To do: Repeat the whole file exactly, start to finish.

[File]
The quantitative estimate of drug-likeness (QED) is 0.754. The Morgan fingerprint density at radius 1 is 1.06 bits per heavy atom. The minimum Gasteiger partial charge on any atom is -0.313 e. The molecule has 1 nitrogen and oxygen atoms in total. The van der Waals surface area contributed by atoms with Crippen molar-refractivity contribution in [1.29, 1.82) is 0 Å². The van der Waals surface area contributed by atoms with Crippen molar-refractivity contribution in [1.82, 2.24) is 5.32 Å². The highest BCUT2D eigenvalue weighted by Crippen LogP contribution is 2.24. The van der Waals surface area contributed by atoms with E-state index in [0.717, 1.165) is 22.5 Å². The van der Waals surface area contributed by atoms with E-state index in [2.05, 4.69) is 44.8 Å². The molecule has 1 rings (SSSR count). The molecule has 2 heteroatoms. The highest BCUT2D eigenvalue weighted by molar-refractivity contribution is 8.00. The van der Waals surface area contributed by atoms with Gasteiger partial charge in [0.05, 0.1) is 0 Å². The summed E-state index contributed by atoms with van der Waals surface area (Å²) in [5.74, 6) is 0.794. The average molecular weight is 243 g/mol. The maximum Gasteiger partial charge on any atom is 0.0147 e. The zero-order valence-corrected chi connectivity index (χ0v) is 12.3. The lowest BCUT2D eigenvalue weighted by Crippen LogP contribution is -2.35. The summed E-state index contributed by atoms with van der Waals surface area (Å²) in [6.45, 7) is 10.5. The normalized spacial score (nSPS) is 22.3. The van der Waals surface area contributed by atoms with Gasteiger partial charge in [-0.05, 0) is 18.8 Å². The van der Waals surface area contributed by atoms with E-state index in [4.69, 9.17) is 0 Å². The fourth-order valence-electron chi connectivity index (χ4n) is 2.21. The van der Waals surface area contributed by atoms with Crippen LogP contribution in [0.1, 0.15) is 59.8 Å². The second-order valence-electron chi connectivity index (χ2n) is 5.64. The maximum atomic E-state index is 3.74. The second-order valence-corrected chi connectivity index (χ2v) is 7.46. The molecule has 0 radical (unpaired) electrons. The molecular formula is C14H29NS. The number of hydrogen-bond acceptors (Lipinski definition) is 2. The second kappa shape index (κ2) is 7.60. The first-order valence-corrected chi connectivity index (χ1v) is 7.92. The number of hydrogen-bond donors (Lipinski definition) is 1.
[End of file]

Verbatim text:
The quantitative estimate of drug-likeness (QED) is 0.754. The Morgan fingerprint density at radius 1 is 1.06 bits per heavy atom. The minimum Gasteiger partial charge on any atom is -0.313 e. The molecule has 1 nitrogen and oxygen atoms in total. The van der Waals surface area contributed by atoms with Crippen molar-refractivity contribution in [1.29, 1.82) is 0 Å². The van der Waals surface area contributed by atoms with Crippen molar-refractivity contribution in [1.82, 2.24) is 5.32 Å². The highest BCUT2D eigenvalue weighted by Crippen LogP contribution is 2.24. The van der Waals surface area contributed by atoms with E-state index in [0.717, 1.165) is 22.5 Å². The van der Waals surface area contributed by atoms with E-state index in [2.05, 4.69) is 44.8 Å². The molecule has 1 rings (SSSR count). The molecule has 2 heteroatoms. The highest BCUT2D eigenvalue weighted by molar-refractivity contribution is 8.00. The van der Waals surface area contributed by atoms with Gasteiger partial charge in [0.05, 0.1) is 0 Å². The summed E-state index contributed by atoms with van der Waals surface area (Å²) in [5.74, 6) is 0.794. The average molecular weight is 243 g/mol. The maximum Gasteiger partial charge on any atom is 0.0147 e. The zero-order valence-corrected chi connectivity index (χ0v) is 12.3. The lowest BCUT2D eigenvalue weighted by Crippen LogP contribution is -2.35. The summed E-state index contributed by atoms with van der Waals surface area (Å²) in [6.45, 7) is 10.5. The normalized spacial score (nSPS) is 22.3. The van der Waals surface area contributed by atoms with Gasteiger partial charge in [-0.05, 0) is 18.8 Å². The van der Waals surface area contributed by atoms with E-state index in [4.69, 9.17) is 0 Å². The fourth-order valence-electron chi connectivity index (χ4n) is 2.21. The van der Waals surface area contributed by atoms with Crippen LogP contribution in [0.1, 0.15) is 59.8 Å². The second-order valence-electron chi connectivity index (χ2n) is 5.64. The maximum atomic E-state index is 3.74. The second-order valence-corrected chi connectivity index (χ2v) is 7.46. The molecule has 0 radical (unpaired) electrons. The molecular formula is C14H29NS. The number of hydrogen-bond acceptors (Lipinski definition) is 2. The second kappa shape index (κ2) is 7.60. The first-order valence-corrected chi connectivity index (χ1v) is 7.92. The number of hydrogen-bond donors (Lipinski definition) is 1.